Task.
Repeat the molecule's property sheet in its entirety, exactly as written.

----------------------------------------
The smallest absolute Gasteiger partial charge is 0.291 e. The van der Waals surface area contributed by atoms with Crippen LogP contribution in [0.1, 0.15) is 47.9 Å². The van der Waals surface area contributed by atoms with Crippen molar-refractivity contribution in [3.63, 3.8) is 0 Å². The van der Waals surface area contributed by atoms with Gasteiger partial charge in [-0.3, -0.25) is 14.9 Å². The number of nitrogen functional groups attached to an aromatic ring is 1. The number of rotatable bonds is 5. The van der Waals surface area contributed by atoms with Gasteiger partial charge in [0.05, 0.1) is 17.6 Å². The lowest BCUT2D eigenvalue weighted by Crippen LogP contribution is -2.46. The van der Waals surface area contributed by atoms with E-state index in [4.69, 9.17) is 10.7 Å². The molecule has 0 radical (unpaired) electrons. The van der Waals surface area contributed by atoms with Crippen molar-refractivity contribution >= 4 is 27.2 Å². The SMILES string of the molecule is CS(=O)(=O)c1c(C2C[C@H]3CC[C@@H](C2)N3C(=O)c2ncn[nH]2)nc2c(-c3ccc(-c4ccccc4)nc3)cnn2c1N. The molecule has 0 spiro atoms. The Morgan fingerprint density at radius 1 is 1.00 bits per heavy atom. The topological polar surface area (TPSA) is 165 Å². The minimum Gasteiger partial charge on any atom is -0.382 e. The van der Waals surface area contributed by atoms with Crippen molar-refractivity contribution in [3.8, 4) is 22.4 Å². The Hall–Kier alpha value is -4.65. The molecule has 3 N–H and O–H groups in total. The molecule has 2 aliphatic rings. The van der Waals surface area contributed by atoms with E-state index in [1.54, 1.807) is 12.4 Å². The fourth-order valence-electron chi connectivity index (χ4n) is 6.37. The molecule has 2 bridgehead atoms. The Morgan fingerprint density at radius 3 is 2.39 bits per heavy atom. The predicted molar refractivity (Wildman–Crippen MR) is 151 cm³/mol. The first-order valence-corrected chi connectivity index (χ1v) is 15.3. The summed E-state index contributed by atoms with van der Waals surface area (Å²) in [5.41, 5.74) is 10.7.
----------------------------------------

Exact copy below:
The smallest absolute Gasteiger partial charge is 0.291 e. The van der Waals surface area contributed by atoms with Crippen LogP contribution in [0.1, 0.15) is 47.9 Å². The van der Waals surface area contributed by atoms with Crippen molar-refractivity contribution in [3.63, 3.8) is 0 Å². The van der Waals surface area contributed by atoms with Gasteiger partial charge in [-0.3, -0.25) is 14.9 Å². The number of nitrogen functional groups attached to an aromatic ring is 1. The number of rotatable bonds is 5. The van der Waals surface area contributed by atoms with Gasteiger partial charge in [0.05, 0.1) is 17.6 Å². The lowest BCUT2D eigenvalue weighted by Crippen LogP contribution is -2.46. The van der Waals surface area contributed by atoms with E-state index in [4.69, 9.17) is 10.7 Å². The molecule has 0 radical (unpaired) electrons. The van der Waals surface area contributed by atoms with Crippen molar-refractivity contribution >= 4 is 27.2 Å². The SMILES string of the molecule is CS(=O)(=O)c1c(C2C[C@H]3CC[C@@H](C2)N3C(=O)c2ncn[nH]2)nc2c(-c3ccc(-c4ccccc4)nc3)cnn2c1N. The molecule has 0 spiro atoms. The Morgan fingerprint density at radius 1 is 1.00 bits per heavy atom. The topological polar surface area (TPSA) is 165 Å². The minimum Gasteiger partial charge on any atom is -0.382 e. The van der Waals surface area contributed by atoms with Crippen molar-refractivity contribution in [3.8, 4) is 22.4 Å². The Hall–Kier alpha value is -4.65. The molecule has 3 N–H and O–H groups in total. The molecule has 2 aliphatic rings. The van der Waals surface area contributed by atoms with E-state index in [1.54, 1.807) is 12.4 Å². The fourth-order valence-electron chi connectivity index (χ4n) is 6.37. The molecule has 2 bridgehead atoms. The Morgan fingerprint density at radius 3 is 2.39 bits per heavy atom. The predicted molar refractivity (Wildman–Crippen MR) is 151 cm³/mol. The first-order valence-corrected chi connectivity index (χ1v) is 15.3. The summed E-state index contributed by atoms with van der Waals surface area (Å²) in [5.41, 5.74) is 10.7.